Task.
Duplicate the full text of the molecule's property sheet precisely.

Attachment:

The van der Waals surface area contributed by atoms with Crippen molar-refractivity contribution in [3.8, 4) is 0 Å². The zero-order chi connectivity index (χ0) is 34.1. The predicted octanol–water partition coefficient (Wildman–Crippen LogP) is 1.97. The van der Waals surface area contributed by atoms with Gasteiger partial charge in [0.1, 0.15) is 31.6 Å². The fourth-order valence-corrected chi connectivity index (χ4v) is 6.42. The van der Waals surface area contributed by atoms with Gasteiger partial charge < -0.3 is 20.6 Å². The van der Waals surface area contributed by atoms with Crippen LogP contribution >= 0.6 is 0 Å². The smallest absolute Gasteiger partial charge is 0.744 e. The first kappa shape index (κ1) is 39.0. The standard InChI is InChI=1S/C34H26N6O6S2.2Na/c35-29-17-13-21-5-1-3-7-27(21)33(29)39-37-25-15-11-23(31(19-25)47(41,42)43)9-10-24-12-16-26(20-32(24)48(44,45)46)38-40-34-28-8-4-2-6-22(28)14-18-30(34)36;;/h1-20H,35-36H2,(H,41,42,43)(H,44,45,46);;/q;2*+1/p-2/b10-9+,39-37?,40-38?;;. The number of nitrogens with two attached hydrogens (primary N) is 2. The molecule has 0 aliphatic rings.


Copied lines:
The van der Waals surface area contributed by atoms with Crippen molar-refractivity contribution in [3.8, 4) is 0 Å². The zero-order chi connectivity index (χ0) is 34.1. The predicted octanol–water partition coefficient (Wildman–Crippen LogP) is 1.97. The van der Waals surface area contributed by atoms with Gasteiger partial charge in [0.1, 0.15) is 31.6 Å². The fourth-order valence-corrected chi connectivity index (χ4v) is 6.42. The van der Waals surface area contributed by atoms with Gasteiger partial charge < -0.3 is 20.6 Å². The van der Waals surface area contributed by atoms with Crippen LogP contribution >= 0.6 is 0 Å². The smallest absolute Gasteiger partial charge is 0.744 e. The first kappa shape index (κ1) is 39.0. The standard InChI is InChI=1S/C34H26N6O6S2.2Na/c35-29-17-13-21-5-1-3-7-27(21)33(29)39-37-25-15-11-23(31(19-25)47(41,42)43)9-10-24-12-16-26(20-32(24)48(44,45)46)38-40-34-28-8-4-2-6-22(28)14-18-30(34)36;;/h1-20H,35-36H2,(H,41,42,43)(H,44,45,46);;/q;2*+1/p-2/b10-9+,39-37?,40-38?;;. The number of nitrogens with two attached hydrogens (primary N) is 2. The molecule has 0 aliphatic rings.